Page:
Kristian Rouz — Africa's second-largest copper producer moves to increase the fiscal burden on mining companies amidst ongoing fiscal turmoil and mass protests against alleged government corruption. The move is expected to add to the upward pressure on global industrial metals prices, which have recently been dampened by US tariffs and a strong dollar.
Zambia's Finance Minister Margaret Mwanakatwe said in an address to the nation's parliament on Friday that her department would impose new taxes and increase royalty payments for the mining sector in an attempt to balance next year's budget.
Mwanakatwe said the effort would help reduce governmental debt and improve living conditions in the country in response to the ongoing anti-corruption protests.
"In 2019, we are faced with higher debt obligations as past loans fall due, thereby constraining fiscal space for other expenditures," she said.
Zambia's fiscal deficit is expected at 7.4 percent of GDP this year compared to the previous expectations of 6.1 percent. This comes as US President Donald Trump's tariffs on steel and aluminium hampered the prices of other industrial metals as well, and Zambia is heavily reliant on its copper exports.
Zambia's finance minister said mining royalties — currently ranging between 4-6-percent — would increase by 1.5 percent. A new 10 percent tax will be levied on copper producers when the metal's price is above $7,500 per ton.
Moreover, the Finance Ministry introduced a new 15 percent export tariff on precious metals, along with a new 5 percent duty on copper and cobalt exports.
Mwanakatwe delivered her 86.8-billion kwacha ($7.1 billion) budget in the Parliament, saying that roughly 25 percent of this budget, or $2 billion, will be financed through external borrowing. The kwacha, Zambia's national currency, dropped 16.7 percent against its major peers this month alone, becoming the worst performing global currency during the period.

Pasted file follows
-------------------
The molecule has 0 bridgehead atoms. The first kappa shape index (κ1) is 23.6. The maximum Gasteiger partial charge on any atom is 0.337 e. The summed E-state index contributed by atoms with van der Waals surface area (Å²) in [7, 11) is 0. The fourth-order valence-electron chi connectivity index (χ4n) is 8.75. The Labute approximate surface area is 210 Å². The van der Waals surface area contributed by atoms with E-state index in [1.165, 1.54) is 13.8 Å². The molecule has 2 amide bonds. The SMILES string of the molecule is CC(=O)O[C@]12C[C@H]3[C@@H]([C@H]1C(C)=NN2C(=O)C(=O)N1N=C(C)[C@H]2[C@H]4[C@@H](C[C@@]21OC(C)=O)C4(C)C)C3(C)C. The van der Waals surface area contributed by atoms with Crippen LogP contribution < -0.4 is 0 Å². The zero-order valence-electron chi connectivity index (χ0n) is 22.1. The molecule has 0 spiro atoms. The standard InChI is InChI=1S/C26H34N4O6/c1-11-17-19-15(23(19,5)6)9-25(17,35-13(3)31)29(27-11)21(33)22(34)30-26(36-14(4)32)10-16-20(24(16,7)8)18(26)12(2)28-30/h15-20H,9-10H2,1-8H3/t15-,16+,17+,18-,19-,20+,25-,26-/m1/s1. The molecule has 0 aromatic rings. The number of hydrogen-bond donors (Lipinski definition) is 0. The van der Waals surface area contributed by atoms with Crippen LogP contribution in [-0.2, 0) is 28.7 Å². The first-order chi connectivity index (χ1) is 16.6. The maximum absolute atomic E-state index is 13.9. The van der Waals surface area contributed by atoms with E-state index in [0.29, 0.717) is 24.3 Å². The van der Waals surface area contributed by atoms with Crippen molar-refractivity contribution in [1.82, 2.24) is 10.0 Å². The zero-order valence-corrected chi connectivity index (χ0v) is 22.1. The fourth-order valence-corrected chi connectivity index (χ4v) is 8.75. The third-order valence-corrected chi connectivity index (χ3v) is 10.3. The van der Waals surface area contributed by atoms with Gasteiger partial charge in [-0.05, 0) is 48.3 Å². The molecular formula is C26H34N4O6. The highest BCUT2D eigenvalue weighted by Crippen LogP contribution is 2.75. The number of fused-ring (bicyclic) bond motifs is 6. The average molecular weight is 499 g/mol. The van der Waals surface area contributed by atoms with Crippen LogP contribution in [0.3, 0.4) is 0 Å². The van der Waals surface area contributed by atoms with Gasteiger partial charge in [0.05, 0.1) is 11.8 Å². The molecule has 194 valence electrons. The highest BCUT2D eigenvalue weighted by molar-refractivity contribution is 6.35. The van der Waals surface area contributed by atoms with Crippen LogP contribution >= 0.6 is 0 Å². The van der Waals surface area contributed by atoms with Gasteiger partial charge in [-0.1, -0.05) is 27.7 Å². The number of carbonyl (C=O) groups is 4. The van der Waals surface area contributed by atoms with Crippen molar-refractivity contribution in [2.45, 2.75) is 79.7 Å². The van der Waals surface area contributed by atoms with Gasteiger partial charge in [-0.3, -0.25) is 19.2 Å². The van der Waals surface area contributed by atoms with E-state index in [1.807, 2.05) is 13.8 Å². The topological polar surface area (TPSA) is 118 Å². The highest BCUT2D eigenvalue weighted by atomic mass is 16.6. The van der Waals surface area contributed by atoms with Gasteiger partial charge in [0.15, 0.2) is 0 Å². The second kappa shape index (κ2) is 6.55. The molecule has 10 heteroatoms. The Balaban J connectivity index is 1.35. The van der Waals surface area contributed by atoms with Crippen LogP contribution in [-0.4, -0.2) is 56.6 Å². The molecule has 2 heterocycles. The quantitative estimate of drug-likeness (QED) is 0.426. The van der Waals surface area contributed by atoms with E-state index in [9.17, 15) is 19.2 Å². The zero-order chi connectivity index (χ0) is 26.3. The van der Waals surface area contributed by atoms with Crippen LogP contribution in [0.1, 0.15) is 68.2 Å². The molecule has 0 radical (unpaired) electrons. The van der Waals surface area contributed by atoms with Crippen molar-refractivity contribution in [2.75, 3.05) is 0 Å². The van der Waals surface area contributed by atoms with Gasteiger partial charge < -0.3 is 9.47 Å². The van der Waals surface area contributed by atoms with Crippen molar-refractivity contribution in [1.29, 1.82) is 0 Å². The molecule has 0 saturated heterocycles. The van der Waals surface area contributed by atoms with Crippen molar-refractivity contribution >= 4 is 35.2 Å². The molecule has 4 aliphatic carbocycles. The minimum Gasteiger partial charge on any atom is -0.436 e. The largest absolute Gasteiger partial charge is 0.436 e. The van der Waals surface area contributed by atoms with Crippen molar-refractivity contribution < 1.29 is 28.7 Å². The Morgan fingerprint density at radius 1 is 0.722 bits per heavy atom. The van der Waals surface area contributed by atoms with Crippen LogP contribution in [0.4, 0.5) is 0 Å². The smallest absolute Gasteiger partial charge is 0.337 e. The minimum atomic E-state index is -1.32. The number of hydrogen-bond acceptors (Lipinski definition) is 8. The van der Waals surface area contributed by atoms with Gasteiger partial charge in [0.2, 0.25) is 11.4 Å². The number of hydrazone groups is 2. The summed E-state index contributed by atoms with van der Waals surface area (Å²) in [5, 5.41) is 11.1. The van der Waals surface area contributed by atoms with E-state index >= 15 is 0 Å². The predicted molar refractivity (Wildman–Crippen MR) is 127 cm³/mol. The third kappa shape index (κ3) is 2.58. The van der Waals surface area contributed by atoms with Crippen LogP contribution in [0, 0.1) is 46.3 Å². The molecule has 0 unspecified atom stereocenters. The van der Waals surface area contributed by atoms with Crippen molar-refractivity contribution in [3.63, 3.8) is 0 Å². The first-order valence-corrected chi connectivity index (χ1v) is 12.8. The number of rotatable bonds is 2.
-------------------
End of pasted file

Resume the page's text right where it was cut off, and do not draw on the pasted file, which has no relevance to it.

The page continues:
The ongoing fiscal turmoil has weighed on Zambia's investment appeal and broader economic sustainability. Additionally, poor living standards have enraged parts of the country's population, who have actively protested the government over the past few days.
"We are tired of hearing about scandal after scandal concerning the misuse of our national resources," Laura Miti, an organizer with Zambia Demands Accountability, said.
Zambia's Western donors have recently cut off some of their lending to the country amidst concerns of high-government corruption, the nation's mounting debt, and allegations of rampant "hidden borrowing.".
The UK and Finland froze their transfers to Zambia earlier this month, after it was revealed up to $4 million invested into the country's social welfare system might have been misappropriated.
Albeit a rise in taxes could help partially offset Zambia's fiscal issues, economists say mining companies operating in the country could take a blow. Global prices of industrial metals are under pressure in the face of a realignment in global supply chains, whilst higher taxes and duties will further decimate miners' profits.
Several international miners, including First Quantum, Glencore, and Vedanta Resources, have opposed Zambia's plans, citing higher operational costs and lower profitability and rendering the government fiscal planning hardly feasible.
But the finance minister said Zambia's national wealth should be redistributed amongst its population on the basis of greater fairness and equality.
"As mineral resources are a depleting resource, it is vital to structure an effective fiscal regime for the mining sector to ensure that Zambians benefit from the mineral wealth our country is blessed with," Mwanakatwe said.
Critics have argued higher taxes on the mining sector could cost Zambia jobs and — in the long run — exports revenues could decrease due to lower production. However, the government doesn't appear to have other options — except for actually tackling the alleged corruption, which some believe isn't a viable scenario.